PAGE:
That was how the young charismatic priest ended his prayer, by repeating once more a request for heaven to have mercy on his beloved country, Armenia. Later we learned that God’s mercy is a holy idea that believers in this onetime state of the former Soviet Union have weaved throughout their Church’s liturgy for centuries, a longing I swear I can see weighing on the brows of a multitude of men and women who call Armenia home. Since walking out of the airport on Wednesday evening, I’ve been unable to escape the gnawing feeling that a real and present sadness hangs over Armenia, a mostly unspoken yearning that seems almost etched onto the beautiful faces of these God-loving people. Maybe I’m over emotionalizing my experience. Or maybe the melancholy I’m sensing is a sincere hunger for mercy from the Almighty.
While I’m not ready to make blanketed conclusions about a people I’ve only shared space with for two days, this country’s plight seems not only present in the social and economic poverty that challenges this nation in its here and now but deeply rooted in the long and pain-stricken injustices it’s endured throughout its history. Its greatest generational scars exist because of the Great Massacre of 1915, a genocide enacted by the Turks in which 1.5 million men, women, and children, a people who mostly identified as followers of Jesus, were murdered.
One New York Times headline from 1914 broke the story: Erzurum Fanatics Slay Christians, Holy War Proclamation Followed by Destruction of Armenian’s Buildings
This tragedy still haunts the Armenian people, partly because it was an annihilation that impacted the genealogy of every family, a story that personally affects every living Armenian today. But perhaps the biggest reason the killings of 1915 still cause people to become mournful and reflective today is because the genocide is still widely disputed. Turkey denies it was a genocide at all. And countries like the United States and Great Britain also refuse to acknowledge its realities because of political and international relationships with Turkey and other Middle Eastern countries. In the United States, a politically charged debate regarding its refusal to call the events of 1915 a genocide happened once more in 2010.
Though the two countries share a border, no relationship exists between Turkey and Armenia. But the genocide isn’t the only history that weighs on Armenian. These are also a people who are still trying to outlive its Soviet roots. Its relationship with Azerbaijan on its eastern border is hostile. Even the effects of a massive earthquake in 1988 are still evident in certain parts of the country’s infrastructure.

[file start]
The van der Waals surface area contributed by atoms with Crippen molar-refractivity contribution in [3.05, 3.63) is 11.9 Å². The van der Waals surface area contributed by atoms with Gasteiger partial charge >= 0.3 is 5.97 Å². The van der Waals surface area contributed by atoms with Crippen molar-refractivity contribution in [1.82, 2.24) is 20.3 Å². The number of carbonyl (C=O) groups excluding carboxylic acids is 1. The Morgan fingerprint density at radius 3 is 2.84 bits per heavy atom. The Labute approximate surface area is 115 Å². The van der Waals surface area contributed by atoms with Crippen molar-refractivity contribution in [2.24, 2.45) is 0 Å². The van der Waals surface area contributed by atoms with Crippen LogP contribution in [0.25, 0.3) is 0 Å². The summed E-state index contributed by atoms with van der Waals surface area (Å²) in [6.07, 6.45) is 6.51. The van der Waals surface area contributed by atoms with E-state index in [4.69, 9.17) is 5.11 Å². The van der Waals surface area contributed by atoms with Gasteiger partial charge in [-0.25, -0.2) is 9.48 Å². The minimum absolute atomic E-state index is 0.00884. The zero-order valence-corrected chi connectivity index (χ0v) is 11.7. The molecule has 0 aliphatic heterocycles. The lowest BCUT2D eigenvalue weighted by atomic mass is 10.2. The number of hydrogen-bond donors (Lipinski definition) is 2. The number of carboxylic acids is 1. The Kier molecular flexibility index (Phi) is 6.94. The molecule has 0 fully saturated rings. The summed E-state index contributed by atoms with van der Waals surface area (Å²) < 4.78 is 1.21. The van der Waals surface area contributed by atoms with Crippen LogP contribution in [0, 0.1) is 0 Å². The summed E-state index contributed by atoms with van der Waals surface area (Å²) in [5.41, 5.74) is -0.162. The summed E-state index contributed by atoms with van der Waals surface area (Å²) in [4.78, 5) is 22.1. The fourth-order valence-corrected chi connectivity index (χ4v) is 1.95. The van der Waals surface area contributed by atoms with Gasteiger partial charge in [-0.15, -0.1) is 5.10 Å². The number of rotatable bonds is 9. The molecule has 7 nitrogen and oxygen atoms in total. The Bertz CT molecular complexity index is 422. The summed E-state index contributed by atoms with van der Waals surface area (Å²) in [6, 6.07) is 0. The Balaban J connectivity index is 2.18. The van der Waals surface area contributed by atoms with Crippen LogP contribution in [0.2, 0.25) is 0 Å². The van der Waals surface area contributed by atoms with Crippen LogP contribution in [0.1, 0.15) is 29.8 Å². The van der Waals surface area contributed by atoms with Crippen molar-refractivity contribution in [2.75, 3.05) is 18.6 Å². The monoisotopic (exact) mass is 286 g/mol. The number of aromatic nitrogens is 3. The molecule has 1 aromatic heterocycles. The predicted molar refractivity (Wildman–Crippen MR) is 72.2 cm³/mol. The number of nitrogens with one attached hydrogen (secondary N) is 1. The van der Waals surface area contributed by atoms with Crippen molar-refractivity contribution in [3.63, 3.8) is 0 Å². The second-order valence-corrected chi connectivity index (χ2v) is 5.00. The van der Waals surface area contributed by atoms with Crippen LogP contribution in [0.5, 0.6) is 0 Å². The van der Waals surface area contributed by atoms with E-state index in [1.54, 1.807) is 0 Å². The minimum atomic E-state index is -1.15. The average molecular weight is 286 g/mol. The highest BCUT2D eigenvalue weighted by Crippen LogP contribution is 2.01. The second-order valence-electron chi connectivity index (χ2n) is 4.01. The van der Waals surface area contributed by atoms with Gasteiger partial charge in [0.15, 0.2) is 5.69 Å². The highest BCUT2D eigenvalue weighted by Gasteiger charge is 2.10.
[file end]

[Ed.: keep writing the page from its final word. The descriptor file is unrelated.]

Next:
Its dark history is a vivid backdrop to the challenges it faces today, challenges that include one-third of its population suffering the symptoms of poverty. Amid impoverished conditions, more than 25 percent of Armenia’s youth suffer depression. Abuse of alcohol and drugs are on the rise. Stunting, the poverty and malnutrition-induced condition in which children are undersized and underdeveloped, affects 1 out of 5 kids. Unemployment and economic woes also plague the Eurasian country.
It’s no wonder Armenia’s consistent prayer to God is for mercy.
Today, after the priest prayed that prayer one more time, I was filled with questions: What does God’s mercy for Armenia look like? How, amid suffering, are they still able to pray that prayer with conviction and/or belief that God might do something? And what role should we, a people who are rich and known for helping the poorest of the poor, become the active mercy of God for the children of Armenia?
Right now, in a community 50 miles north of Gyumri, in the snow-covered hills along the Georgian border, there are more than 1000 children in crisis, suffering the longstanding and various effects of poverty. These children are dreaming of God’s mercy. They are, hoping to become a part of a new Armenian generation, a generation that will break the cycles that poverty and tragic history often cause. They are all waiting to hear the good news of God’s mercy that somebody from the United States has decided to sponsor them.
They need our help, friends. Sponsorship through World Vision is a proven path for helping communities turn the tide. If you are reading this post, would you consider becoming a part of God’s mercy for one kid by sponsoring him or her through World Vision?
Together we can help lift the cloud of sadness that lingers over this country’s people. Together we can bring nutrition, clean water, health and wellness, and emotional and spiritual nourishment to the children who are suffering the most. Together we can bring a good answer to the prayer that’s threaded through the liturgy of Armenia’s church, that God would have mercy.
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